Mississippi (Hinds County), Jackson — The Eagle and Bowman Hotels
Two of Jackson’s historic hotels once stood at this site. The Eagle Hotel, originally a tavern, was built in 1823. Andrew Jackson was a guest here in 1840. Alexander McClung, editor and Mexican War hero, committed suicide at the hotel in 1855. The . . . — Map (db m51178) HM
Mississippi (Hinds County), Jackson — The Gowdy Community
The Gowdy community was first settled prior to 1903. Named for Mr. W.B. Gowdy, former president of the Delta Cotton Oil and Fertilizer Plant. This African American community was awarded its own U.S. postal stop in 1915. The Gowdy community is . . . — Map (db m71366) HM
Mississippi (Hinds County), Jackson — 25 — Trumpet Records
Trumpet Records was the first record company in Mississippi to achieve national stature through its distribution, sales, radio airplay and promotion. Willard and Lillian McMurry launched the label from their retail store, the Record Mart, here at . . . — Map (db m51196) HM
Mississippi (Hinds County), Jackson — U.S.S. Mississippi
Figurehead of the Second Battleship Mississippi Presented to the State of Mississippi By the U.S. Navy Department December 1909 — Map (db m5142) HM
Mississippi (Hinds County), Jackson — Union Battery Position
Following the surrender of Vicksburg on July 4, 1863, Union forces under William T. Sherman pursued Joseph E. Johnston's Confederate army to Jackson and laid siege to the city. North of Jackson, Parke's IX Corps moved astride the Canton Road and . . . — Map (db m71101) HM WM
Mississippi (Hinds County), Jackson — 12 — Woolworth's Sit-in
(front) Woolworth's variety store was the scene of a pivotal event in the Mississippi Civil Rights Movement on May 28, 1963. When three black Tougaloo College students sat down at the white lunch counter seeking service, the nonviolent . . . — Map (db m105565) HM
Mississippi (Hinds County), Raymond — A "Soldiers' Battle" in the Underbrush
Upstream, to your left, Confederate and Union soldiers fought through the creek’s thick underbrush. Here at the far right of the Confederate line, Col. Hiram Granbury’s 7th Texas regiment, CSA, charged into the thickets but were confronted by Ohio . . . — Map (db m85100) HM
Mississippi (Hinds County), Raymond — A Battle Unfolds
From this vantage point, Maj. Gen. James McPherson, USA, should have been able to watch the unfolding of the battle, but the smoke and dust clouds hung motionless near the ground all day. Nevertheless, he was able to see a skirmish line along the . . . — Map (db m84941) HM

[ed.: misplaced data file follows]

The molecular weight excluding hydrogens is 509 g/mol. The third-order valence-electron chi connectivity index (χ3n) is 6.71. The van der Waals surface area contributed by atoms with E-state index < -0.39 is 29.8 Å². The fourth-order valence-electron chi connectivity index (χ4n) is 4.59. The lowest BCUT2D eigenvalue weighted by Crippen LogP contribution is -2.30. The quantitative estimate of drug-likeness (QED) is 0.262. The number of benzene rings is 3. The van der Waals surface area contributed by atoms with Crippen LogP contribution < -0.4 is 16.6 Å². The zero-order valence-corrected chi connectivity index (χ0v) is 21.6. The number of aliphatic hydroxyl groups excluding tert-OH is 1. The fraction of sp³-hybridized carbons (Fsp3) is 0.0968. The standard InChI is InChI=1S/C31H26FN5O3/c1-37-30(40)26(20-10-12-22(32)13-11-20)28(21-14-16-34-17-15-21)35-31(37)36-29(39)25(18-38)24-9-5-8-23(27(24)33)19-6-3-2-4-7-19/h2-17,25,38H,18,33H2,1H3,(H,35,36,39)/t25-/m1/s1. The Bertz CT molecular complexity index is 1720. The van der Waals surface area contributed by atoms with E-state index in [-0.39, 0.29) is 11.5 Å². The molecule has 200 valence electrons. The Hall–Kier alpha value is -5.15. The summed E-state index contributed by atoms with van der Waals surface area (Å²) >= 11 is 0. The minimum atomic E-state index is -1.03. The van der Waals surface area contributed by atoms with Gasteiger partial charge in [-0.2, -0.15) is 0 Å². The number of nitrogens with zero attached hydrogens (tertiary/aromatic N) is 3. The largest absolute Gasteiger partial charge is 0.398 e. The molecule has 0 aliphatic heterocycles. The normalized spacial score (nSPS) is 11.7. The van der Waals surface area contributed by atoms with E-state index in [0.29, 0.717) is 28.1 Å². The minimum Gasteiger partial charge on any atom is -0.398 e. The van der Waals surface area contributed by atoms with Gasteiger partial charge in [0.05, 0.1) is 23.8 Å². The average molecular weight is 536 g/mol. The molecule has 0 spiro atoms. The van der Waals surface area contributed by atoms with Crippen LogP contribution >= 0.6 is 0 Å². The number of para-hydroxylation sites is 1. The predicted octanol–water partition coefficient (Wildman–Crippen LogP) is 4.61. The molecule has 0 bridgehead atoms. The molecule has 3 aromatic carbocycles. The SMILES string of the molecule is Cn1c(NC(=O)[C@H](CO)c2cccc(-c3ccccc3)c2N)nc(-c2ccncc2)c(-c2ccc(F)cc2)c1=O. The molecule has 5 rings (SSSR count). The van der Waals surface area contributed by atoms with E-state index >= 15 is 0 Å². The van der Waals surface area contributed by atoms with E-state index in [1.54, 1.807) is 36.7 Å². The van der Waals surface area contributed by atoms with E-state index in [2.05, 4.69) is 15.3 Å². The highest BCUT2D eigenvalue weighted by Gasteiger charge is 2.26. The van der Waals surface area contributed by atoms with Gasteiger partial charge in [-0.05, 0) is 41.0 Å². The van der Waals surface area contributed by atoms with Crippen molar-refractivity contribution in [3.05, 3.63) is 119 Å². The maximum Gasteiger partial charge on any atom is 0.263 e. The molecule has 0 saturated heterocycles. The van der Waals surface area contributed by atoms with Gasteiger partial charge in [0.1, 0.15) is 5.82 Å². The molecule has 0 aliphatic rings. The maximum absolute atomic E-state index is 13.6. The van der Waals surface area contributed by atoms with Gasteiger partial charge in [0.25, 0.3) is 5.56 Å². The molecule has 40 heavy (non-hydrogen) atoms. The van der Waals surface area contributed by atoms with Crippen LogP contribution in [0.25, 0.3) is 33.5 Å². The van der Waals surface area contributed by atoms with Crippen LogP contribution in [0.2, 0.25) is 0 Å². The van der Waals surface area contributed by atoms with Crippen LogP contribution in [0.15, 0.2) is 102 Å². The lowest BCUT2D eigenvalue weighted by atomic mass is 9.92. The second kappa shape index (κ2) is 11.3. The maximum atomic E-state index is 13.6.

Mississippi (Hinds County), Raymond — A Guide to the Campaign TrailThe Vicksburg Campaign and Siege — Brig. Gen. (Ret.) Parker Hills
In April of 1861, rumors of Civil War became a reality at Charleston harbor when Fort Sumter was fired upon by Southern forces. Many leaders, both North and South, believed that a dash to capture the opposing side’s capital city would bring a quick . . . — Map (db m85138) HM
Mississippi (Hinds County), Raymond — Battle of Raymond
May 12, 1863, on Fourteen Mile Creek, 2,500 Confederate troops under Gen. John Gregg attacked a 10,000 man corps under Gen. James B. McPherson. Outnumbered, Gregg was forced to withdraw to Jackson. — Map (db m26145) HM
Mississippi (Hinds County), Raymond — Battle of Raymond
By the time of the Civil War, the Natchez Trace had lost its significance as a national road. One of the sections ran from Port Gibson toward Jackson but the route veered from the original Trace to reach Raymond. In the spring of 1863, General U.S. . . . — Map (db m87360) HM
Mississippi (Hinds County), Raymond — Battle of Raymond - This Walking Trail
     “A single field, dotted with spots of timber, separated the Lower Gallatin and Utica Roads, and the main force of the enemy was on the latter road. Finding that I would necessarily be driven into town by his artillery unless I moved . . . — Map (db m84987) HM
Mississippi (Hinds County), Raymond — Bledsoe's Battery
Anticipating that the enemy would approach Raymond from both of these roads, Confederate General Gregg positioned Capt. Hiram Bledsoe’s battery of three cannon and a battalion of infantry here to defend Raymond from either direction. However, on May . . . — Map (db m85122) HM
Mississippi (Hinds County), Raymond — C.S. Bledsoe's Missouri Battery (3 Guns)Gregg's Task Force
C.S. Bledsoe’s Missouri Battery (3 Guns), Gregg’s Task Force; Capt. Hiram M. Bledsoe. Around 9:30 a.m., May 12, 1863, Brig. Gen. John Gregg placed Captain Bledsoe’s two 12-pounder smoothbores and one Whitworth rifle here on a knoll at . . . — Map (db m85124) HM
Mississippi (Hinds County), Raymond — C.S. Gregg's Task Force1st Tennessee Infantry Battalion